Here's the SO post I'm going to refer to. Also, I'm going to use the same snippets as the OP in that question in order not to separate the materials.

It is widely known that an `ArrowApply`

instance yields a Monad and vice versa:

```
newtype ArrowMonad a b = ArrowMonad (a () b)
instance Arrow a => Functor (ArrowMonad a) where
fmap f (ArrowMonad m) = ArrowMonad $ m >>> arr f
instance Arrow a => Applicative (ArrowMonad a) where
pure x = ArrowMonad (arr (const x))
ArrowMonad f <*> ArrowMonad x = ArrowMonad (f &&& x >>> arr (uncurry id))
instance ArrowApply a => Monad (ArrowMonad a) where
ArrowMonad m >>= f = ArrowMonad $
m >>> arr (\x -> let ArrowMonad h = f x in (h, ())) >>> app
newtype Kleisli m a b = Kleisli { runKleisli :: a -> m b }
instance Monad m => Category (Kleisli m) where
id = Kleisli return
(Kleisli f) . (Kleisli g) = Kleisli (\b -> g b >>= f)
instance Monad m => Arrow (Kleisli m) where
arr f = Kleisli (return . f)
first (Kleisli f) = Kleisli (\ ~(b,d) -> f b >>= \c -> return (c,d))
second (Kleisli f) = Kleisli (\ ~(d,b) -> f b >>= \c -> return (d,c))
```

And until I've stumbled upon the post referenced above, I felt that this snippet was a plausible proof for the equivalence of `ArrowApply`

and `Monad`

classes. Yet, having the knowledge that Arrow and Applicative are not, in fact, equivalent and the following snippet made me curious about the full proof of equivalency of `Monad`

and `ArrowApply`

:

```
newtype Arrplicative arr o a = Arrplicative{ runArrplicative :: arr o a }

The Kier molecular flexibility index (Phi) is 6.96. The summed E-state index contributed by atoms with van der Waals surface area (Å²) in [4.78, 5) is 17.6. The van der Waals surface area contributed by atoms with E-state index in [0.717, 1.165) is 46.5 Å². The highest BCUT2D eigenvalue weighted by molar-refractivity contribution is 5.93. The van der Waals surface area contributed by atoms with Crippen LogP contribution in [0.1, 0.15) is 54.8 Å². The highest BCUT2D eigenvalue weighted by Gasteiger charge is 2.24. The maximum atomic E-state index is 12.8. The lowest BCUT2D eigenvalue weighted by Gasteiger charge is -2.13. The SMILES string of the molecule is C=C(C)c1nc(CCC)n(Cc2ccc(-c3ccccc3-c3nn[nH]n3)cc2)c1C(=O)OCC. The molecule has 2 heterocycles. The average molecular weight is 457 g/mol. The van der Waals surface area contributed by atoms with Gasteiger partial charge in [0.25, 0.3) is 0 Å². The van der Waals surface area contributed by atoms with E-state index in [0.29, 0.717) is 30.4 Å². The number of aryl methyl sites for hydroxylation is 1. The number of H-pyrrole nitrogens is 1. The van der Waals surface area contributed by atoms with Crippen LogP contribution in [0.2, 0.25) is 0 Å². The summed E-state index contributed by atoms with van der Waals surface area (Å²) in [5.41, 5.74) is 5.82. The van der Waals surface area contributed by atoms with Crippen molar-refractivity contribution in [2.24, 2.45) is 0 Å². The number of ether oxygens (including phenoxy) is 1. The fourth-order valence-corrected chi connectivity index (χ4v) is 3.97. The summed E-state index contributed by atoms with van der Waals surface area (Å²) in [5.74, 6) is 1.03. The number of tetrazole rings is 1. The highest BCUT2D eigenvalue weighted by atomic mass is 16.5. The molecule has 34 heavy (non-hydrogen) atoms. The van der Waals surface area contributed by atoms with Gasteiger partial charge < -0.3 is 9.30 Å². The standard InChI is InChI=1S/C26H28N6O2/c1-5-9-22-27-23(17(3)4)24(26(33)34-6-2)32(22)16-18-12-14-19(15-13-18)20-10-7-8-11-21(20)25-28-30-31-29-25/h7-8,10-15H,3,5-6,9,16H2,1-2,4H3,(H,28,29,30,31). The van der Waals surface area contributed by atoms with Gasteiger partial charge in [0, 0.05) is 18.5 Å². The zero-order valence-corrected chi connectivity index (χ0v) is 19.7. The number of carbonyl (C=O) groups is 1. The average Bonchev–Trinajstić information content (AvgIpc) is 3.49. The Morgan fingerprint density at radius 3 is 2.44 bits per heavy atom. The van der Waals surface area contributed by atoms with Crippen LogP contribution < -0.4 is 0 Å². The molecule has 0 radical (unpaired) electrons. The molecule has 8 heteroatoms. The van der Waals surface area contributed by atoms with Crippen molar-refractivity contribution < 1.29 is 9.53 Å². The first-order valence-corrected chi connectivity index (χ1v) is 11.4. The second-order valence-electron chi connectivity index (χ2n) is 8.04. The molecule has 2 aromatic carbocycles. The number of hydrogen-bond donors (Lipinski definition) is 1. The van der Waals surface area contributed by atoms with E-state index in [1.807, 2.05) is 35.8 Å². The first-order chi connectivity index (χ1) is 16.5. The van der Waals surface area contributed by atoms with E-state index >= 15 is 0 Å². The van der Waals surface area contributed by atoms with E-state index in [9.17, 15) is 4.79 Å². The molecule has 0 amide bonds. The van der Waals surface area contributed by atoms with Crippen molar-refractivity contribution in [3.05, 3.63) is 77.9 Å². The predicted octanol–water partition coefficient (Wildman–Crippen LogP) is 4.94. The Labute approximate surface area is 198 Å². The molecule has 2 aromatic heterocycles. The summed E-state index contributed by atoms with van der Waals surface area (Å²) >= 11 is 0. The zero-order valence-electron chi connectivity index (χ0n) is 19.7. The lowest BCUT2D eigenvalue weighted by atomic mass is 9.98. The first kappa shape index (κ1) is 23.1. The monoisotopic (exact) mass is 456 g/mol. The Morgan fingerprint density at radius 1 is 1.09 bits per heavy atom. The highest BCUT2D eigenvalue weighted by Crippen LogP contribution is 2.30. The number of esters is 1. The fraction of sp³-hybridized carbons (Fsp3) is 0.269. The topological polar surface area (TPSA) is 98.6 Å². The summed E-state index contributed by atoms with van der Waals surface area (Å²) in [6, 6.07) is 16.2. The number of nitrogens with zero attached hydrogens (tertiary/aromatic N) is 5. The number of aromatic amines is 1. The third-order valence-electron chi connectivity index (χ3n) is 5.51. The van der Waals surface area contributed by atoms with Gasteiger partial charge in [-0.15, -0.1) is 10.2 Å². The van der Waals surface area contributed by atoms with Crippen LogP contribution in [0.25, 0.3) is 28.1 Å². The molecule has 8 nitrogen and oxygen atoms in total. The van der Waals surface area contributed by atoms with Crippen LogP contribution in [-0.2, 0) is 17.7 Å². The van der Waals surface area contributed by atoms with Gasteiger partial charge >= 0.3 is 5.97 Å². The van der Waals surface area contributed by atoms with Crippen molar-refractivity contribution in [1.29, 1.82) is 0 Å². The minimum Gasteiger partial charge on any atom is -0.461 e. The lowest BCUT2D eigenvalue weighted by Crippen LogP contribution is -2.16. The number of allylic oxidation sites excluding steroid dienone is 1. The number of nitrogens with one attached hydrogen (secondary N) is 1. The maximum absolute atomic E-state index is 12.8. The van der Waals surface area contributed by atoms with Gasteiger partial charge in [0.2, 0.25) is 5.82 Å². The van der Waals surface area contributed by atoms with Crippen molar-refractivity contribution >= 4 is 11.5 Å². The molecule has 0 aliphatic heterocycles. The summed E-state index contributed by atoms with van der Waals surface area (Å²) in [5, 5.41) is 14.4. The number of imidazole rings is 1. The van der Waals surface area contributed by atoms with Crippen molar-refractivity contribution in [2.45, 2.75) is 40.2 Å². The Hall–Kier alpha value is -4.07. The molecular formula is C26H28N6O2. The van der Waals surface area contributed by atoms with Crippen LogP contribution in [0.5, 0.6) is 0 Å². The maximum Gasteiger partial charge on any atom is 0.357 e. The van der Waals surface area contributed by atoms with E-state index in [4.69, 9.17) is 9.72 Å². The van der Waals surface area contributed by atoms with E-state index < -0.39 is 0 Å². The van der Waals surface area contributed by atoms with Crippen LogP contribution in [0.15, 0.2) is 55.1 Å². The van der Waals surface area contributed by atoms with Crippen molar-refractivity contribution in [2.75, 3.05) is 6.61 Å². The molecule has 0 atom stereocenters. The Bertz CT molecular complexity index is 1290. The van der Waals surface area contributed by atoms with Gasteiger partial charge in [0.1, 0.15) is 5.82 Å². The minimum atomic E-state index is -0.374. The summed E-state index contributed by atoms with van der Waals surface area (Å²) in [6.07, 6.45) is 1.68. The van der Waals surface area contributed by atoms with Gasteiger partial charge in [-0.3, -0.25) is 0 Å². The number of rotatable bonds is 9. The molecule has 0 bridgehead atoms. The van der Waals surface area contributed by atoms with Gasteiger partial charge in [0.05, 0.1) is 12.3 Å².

instance (Arrow arr) => Functor (Arrplicative arr o) where
fmap f = Arrplicative . (arr f .) . runArrplicative
instance (Arrow arr) => Applicative (Arrplicative arr o) where
pure = Arrplicative . arr . const
Arrplicative af <*> Arrplicative ax = Arrplicative $
arr (uncurry ($)) . (af &&& ax)
newtype Applicarrow f a b = Applicarrow{ runApplicarrow :: f (a -> b) }
instance (Applicative f) => Category (Applicarrow f) where
id = Applicarrow $ pure id
Applicarrow g . Applicarrow f = Applicarrow $ (.) <$> g <*> f
instance (Applicative f) => Arrow (Applicarrow f) where
arr = Applicarrow . pure
first (Applicarrow f) = Applicarrow $ first <$> f
```

Thus if you round trip through applicative you lose some features.

It is obvious with the examples written down, yet I fail to grasp how is "round-tripping" through Monad preserves all the ArrowApply features since initially we had an arrow which depends on some input (`a b c`

) but in the end, we end up with an arrow forced into a wrapper which has unit type as its input type (`ArrowMonad (a () b)`

).

It is obvious that I'm doing something awfully wrong here, yet I cannot understand what exactly.

What is the full proof that `ArrowApply`

and `Monad`

are equivalent?

What do the examples of inequivalence of `Arrow`

and `Applicative`

account for? Does one generalise another?

What is the interpretation of that whole situation in arrow calculus and category theory?

I would appreciate both full explanations and tips which could help one draw up a plausible piece of proof themself.